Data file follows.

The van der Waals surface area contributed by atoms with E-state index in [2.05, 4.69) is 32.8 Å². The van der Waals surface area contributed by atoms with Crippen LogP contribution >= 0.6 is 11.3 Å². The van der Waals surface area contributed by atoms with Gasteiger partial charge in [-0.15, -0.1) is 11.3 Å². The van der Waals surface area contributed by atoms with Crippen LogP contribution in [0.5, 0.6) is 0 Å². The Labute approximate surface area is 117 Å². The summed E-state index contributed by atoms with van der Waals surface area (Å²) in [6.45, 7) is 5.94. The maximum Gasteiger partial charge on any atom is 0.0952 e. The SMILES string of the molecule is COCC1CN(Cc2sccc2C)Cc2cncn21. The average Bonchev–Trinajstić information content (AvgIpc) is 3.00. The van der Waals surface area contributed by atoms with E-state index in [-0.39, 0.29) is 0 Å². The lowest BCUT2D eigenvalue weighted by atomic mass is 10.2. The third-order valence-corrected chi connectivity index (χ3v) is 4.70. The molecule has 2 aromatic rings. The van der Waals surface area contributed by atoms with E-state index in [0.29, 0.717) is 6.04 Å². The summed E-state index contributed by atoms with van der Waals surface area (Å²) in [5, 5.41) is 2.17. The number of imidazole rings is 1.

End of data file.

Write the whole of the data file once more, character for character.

The van der Waals surface area contributed by atoms with E-state index in [2.05, 4.69) is 32.8 Å². The van der Waals surface area contributed by atoms with Crippen LogP contribution >= 0.6 is 11.3 Å². The van der Waals surface area contributed by atoms with Gasteiger partial charge in [-0.15, -0.1) is 11.3 Å². The van der Waals surface area contributed by atoms with Crippen LogP contribution in [0.5, 0.6) is 0 Å². The Labute approximate surface area is 117 Å². The summed E-state index contributed by atoms with van der Waals surface area (Å²) in [6.45, 7) is 5.94. The maximum Gasteiger partial charge on any atom is 0.0952 e. The SMILES string of the molecule is COCC1CN(Cc2sccc2C)Cc2cncn21. The average Bonchev–Trinajstić information content (AvgIpc) is 3.00. The van der Waals surface area contributed by atoms with E-state index in [-0.39, 0.29) is 0 Å². The lowest BCUT2D eigenvalue weighted by atomic mass is 10.2. The third-order valence-corrected chi connectivity index (χ3v) is 4.70. The molecule has 2 aromatic rings. The van der Waals surface area contributed by atoms with E-state index in [0.29, 0.717) is 6.04 Å². The summed E-state index contributed by atoms with van der Waals surface area (Å²) in [5, 5.41) is 2.17. The number of imidazole rings is 1.